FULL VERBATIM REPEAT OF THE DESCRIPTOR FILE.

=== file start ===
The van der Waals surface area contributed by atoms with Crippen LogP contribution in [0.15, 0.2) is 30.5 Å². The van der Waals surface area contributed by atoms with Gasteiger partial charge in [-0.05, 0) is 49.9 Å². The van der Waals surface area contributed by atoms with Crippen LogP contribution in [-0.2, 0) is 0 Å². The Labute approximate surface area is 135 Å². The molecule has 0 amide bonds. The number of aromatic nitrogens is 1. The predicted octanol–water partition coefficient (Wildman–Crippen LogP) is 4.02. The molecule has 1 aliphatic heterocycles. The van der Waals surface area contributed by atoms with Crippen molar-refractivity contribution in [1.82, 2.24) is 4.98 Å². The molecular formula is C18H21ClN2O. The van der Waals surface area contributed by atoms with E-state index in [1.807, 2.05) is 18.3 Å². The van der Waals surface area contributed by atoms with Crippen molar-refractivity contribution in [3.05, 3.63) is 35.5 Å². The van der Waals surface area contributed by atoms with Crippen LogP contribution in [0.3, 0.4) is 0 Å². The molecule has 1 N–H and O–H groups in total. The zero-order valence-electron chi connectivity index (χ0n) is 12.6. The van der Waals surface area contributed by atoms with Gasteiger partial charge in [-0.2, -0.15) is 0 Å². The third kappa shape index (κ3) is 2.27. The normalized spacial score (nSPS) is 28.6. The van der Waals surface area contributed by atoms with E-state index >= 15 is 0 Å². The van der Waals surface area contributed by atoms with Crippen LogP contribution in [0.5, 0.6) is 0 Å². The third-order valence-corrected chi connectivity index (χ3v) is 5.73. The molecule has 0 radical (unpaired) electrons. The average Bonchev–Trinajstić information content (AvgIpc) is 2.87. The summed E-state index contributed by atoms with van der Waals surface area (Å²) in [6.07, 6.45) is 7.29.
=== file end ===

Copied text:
The van der Waals surface area contributed by atoms with Crippen LogP contribution in [0.15, 0.2) is 30.5 Å². The van der Waals surface area contributed by atoms with Gasteiger partial charge in [-0.05, 0) is 49.9 Å². The van der Waals surface area contributed by atoms with Crippen LogP contribution in [-0.2, 0) is 0 Å². The Labute approximate surface area is 135 Å². The molecule has 0 amide bonds. The number of aromatic nitrogens is 1. The predicted octanol–water partition coefficient (Wildman–Crippen LogP) is 4.02. The molecule has 1 aliphatic heterocycles. The van der Waals surface area contributed by atoms with Crippen molar-refractivity contribution in [1.82, 2.24) is 4.98 Å². The molecular formula is C18H21ClN2O. The van der Waals surface area contributed by atoms with E-state index in [1.807, 2.05) is 18.3 Å². The van der Waals surface area contributed by atoms with Crippen molar-refractivity contribution in [3.05, 3.63) is 35.5 Å². The van der Waals surface area contributed by atoms with Crippen LogP contribution in [0.3, 0.4) is 0 Å². The molecule has 1 N–H and O–H groups in total. The zero-order valence-electron chi connectivity index (χ0n) is 12.6. The van der Waals surface area contributed by atoms with Gasteiger partial charge in [-0.2, -0.15) is 0 Å². The third kappa shape index (κ3) is 2.27. The normalized spacial score (nSPS) is 28.6. The van der Waals surface area contributed by atoms with E-state index >= 15 is 0 Å². The van der Waals surface area contributed by atoms with Crippen LogP contribution in [0.5, 0.6) is 0 Å². The third-order valence-corrected chi connectivity index (χ3v) is 5.73. The molecule has 0 radical (unpaired) electrons. The average Bonchev–Trinajstić information content (AvgIpc) is 2.87. The summed E-state index contributed by atoms with van der Waals surface area (Å²) in [6.07, 6.45) is 7.29.